"Trolling for outrage?" she said. "Yes," I said. "Usually I can sit down and do my job just because I like what I do. But sometimes I come in here and I don't feel like it or I'm tired or I don't feel well or whatever. And that's when I have to go trolling for outrage. I get on Twitter or I get on Yahoo News and I look for a news story that's outrageous. It never takes very long to find one. And then I'm outraged and I have all this energy and I feel like smacking somebody but instead I get to work and do my job because maybe there'll be a little less outrage out there if we win this motion or we settle this case or we mediate this dispute. Trolling for outrage. That's what I call it. What do you do when you don't feel like doing your job?"
The manager gave me a long, slow blink and said, "I drink another cup of coffee."
Well, hey, that may work for some folks, too. But ever since November 9 of last year, it's been ridiculously easy to find outrage. I no longer need to go trolling for it. It shows up at my doorstep daily in freshly wrapped packages. Here's a sample just from this morning:
- Trump fired his acting AG for refusing to defend his unconstitutional order banning people from seven different countries from entering the US. (In case you don't know this, attorneys can't argue for or defend anything they know is unconstitutional. They can be disbarred if they do.)
- The entire upper echelon of the State Department has also been fired.
- Fox News spent all of yesterday and part of today stating that the Quebec mosque shooter was from Morocco. In fact the shooter was a French Canadian university student.
- The Education Secretary nominee apparently plagiarized her answers to written questions propounded by the Senate. Let's get this straight, people: Only legal professionals can plagiarize at will, and only from other legal professionals. Educators must do their own work and keep their eyes on their own papers.
- A Danish citizen has been denied entry to the United States because he excavates archaeological sites in Iraq. Really.
- A Mississippi lawmaker has submitted a bill that would make wearing saggy pants a crime. I would argue that's double jeopardy, since it's already a crime against fashion.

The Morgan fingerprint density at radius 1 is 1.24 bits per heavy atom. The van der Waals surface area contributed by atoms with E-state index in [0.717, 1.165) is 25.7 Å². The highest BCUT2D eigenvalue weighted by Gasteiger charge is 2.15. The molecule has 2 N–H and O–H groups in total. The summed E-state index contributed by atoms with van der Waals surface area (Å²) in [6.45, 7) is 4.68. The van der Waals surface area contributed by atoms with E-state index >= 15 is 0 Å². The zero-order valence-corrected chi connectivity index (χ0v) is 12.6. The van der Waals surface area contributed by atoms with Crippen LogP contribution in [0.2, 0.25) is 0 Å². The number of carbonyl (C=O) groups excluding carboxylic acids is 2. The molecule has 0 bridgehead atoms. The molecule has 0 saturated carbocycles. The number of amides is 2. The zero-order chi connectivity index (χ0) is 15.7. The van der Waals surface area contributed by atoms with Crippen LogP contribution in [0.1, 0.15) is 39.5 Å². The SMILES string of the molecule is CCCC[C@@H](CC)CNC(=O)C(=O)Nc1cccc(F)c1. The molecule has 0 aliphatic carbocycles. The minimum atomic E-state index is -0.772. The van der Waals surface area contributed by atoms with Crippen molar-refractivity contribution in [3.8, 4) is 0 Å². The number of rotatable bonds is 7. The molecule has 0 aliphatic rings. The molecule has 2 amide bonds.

One argument against spending time on social media, for example, is that it puts you in a bubble. Unless you really like to argue with people, you're probably going to follow people who think the way you do and tweet the way you tweet (or Snapchat, or whatever). So you're bouncing the same old, tired ideas off people who are bouncing the same old, tired ideas off you, and pretty soon it's like being in an echo chamber, and then when you happen to run into people who disagree with you out in the real world, you're first shocked, and then angry. How dare they. Which, of course, leads to increased conflict, more arguments and more suffering for all beings.
Another thought: Docs are telling us now that more than a small amount of screen time is bad for people. Parents all over the country restrict their kids to no more than a certain amount of time on the iPhone or the tablet for fear their eyes will fall out, or that they'll meet predators in chat rooms. Yet, when the kids suggest maybe Mom and Dad should put their phones down, too, a lot of moms and dads find out that they just can't do it. When a day care center put up a sign about it, outrage followed. People have become hooked on the instant-information fix. Well, a lot of us have. You are, after all, reading this, aren't you?
(Incidentally, the Thai Buddhist temple here on Dallas, off of Forest Lane, has handpainted wallpaper that depicts, among other things, old Buddhist stories and modern dilemmas. It's got an illustration of Siddhartha meeting the sick man, the old man, and the dead man, for example, It also has a picture of a man with a computer, on Facebook, drowning in the Sea of Delusion.)
In Plum Village, the Thich Nhat Hanh hamlet near Bordeaux, France, they have a "second body" policy when it comes to going online (and yes, monks and nuns do go online; it may be a monastery, but it isn't a 12th century one). That means that somebody else sits there with you while you get on the Internet and do what you need to do. Kind of a pain if you feel like pulling up some good porn, but then I suppose monks and nuns aren't supposed to do that anyway and it's probably great for not getting lost in the clickstream for hours at a time. (It's a little culty, though, if you ask me.) I don't have a "second body" that I can haul around when I need to get on the Internet, so I installed this little chime thingy that rings once an hour. That at least tells me how much time I've been there, and since I'm on the Internet at work basically all day, it's a good reminder to get up, stretch, walk a little, take a few deep breaths. You know, interact with the actual world.
I get sucked in by bad news; other people get sucked in by fantasy football, Twitter, the Kardashian sisters or who's winning American Idol (is that even still on?). We've managed to design a world where it's hard to live without instant tech. In 2010 we had a huge power outage that affected most of the northern part of the state, and besides being freezing and having to cook in the dark, Joan and I were terribly worried about how we were going to charge our cell phones.
Anyway, I don't know what the solution is. But maybe taking an hour or so a day to unplug would be a start. Seriously, an hour a day without your cell phone close to hand. Can you do it?